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For all the examples need 'a programming' as output

Example 1 : This is a programming test.
REGEX : a+\sprogramming -- Working

Example 2 : This is a test programming. This is a programming test
REGEX : a+\s(?!test)\sprogramming -- Working

Example 3 : This is a test programming. This is a basic a programming test
REGEX : a+\s(?!test)(.+)\sprogramming -- Not working

Actual O/P : a basic a programming
Expected O/P : a programming

That is, need 'a' printed only once.

Thanks in advance.

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1  
I've read this question three times and I still don't understand... –  Andrew Cheong Oct 30 '12 at 6:29
    
If you only want one 'a', remove the + quantifier. –  skunkfrukt Oct 30 '12 at 6:30
1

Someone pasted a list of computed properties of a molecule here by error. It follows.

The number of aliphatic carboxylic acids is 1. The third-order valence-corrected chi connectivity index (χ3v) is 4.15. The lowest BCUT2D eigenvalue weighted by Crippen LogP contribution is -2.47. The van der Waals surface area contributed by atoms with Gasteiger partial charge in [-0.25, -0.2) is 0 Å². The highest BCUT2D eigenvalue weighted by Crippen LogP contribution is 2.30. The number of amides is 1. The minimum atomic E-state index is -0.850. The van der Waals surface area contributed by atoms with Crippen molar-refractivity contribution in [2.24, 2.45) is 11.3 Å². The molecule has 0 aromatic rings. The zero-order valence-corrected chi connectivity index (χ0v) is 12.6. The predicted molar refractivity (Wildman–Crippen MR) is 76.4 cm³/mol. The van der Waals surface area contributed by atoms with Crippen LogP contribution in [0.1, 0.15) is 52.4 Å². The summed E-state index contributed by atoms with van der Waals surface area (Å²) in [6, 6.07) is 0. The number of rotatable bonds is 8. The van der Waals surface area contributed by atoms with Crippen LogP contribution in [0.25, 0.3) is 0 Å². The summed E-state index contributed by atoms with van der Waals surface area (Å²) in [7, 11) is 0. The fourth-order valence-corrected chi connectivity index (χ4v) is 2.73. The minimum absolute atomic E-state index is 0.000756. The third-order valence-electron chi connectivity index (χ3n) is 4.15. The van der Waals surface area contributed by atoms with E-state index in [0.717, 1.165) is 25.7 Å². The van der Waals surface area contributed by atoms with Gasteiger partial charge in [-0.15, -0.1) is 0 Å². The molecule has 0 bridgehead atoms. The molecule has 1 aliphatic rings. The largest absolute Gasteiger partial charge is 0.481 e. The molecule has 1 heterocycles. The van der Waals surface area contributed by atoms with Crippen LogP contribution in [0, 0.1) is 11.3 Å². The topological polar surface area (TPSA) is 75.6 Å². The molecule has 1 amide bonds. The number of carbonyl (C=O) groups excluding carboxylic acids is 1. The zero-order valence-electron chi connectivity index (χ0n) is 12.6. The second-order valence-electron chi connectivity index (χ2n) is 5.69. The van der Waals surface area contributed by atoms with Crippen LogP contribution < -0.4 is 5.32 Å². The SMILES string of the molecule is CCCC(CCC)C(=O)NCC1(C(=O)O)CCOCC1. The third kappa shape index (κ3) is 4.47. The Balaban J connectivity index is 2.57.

why not simply /.*(a programming).*/ ? –  AnandVeeramani Oct 30 '12 at 6:32

2 Answers 2

Is this what you are looking for?

REGEX : .*(a programming).*

O/p expected:

1.9.3p194 :001 > "This is a test programming. This is a basic a programming test ".match(/.*(a programming).*/)
 => #<MatchData "This is a test programming. This is a basic a programming test " 1:"a programming"> 
1.9.3p194 :002 > "This is a programming test. ".match(/.*(a programming).*/) => #<MatchData "This is a programming test. " 1:"a programming"> 
1.9.3p194 :003 > "This is a test programming. This is a programming test ".match(/.*(a programming).*/)
 => #<MatchData "This is a test programming. This is a programming test " 1:"a programming"> 
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I'm not sure I understand your question.

If you're looking to match a word between two words, such as "a" and "test", then you do this:

a\s+(\S+)\s+test

(The \S with a capital "S" matches non-whitespace characters.)

If you want only the last such instance, then:

a\s+(\S+)\s+test(?!.*a\s+(\S+)\s+test)

(Notice what's inside the negative lookahead assertion is a copy of the part outside.)

In addition, you would want to use word boundaries, e.g.

\ba\s+(\S+)\s+test\b(?!.*\ba\s+(\S+)\s+test\b)
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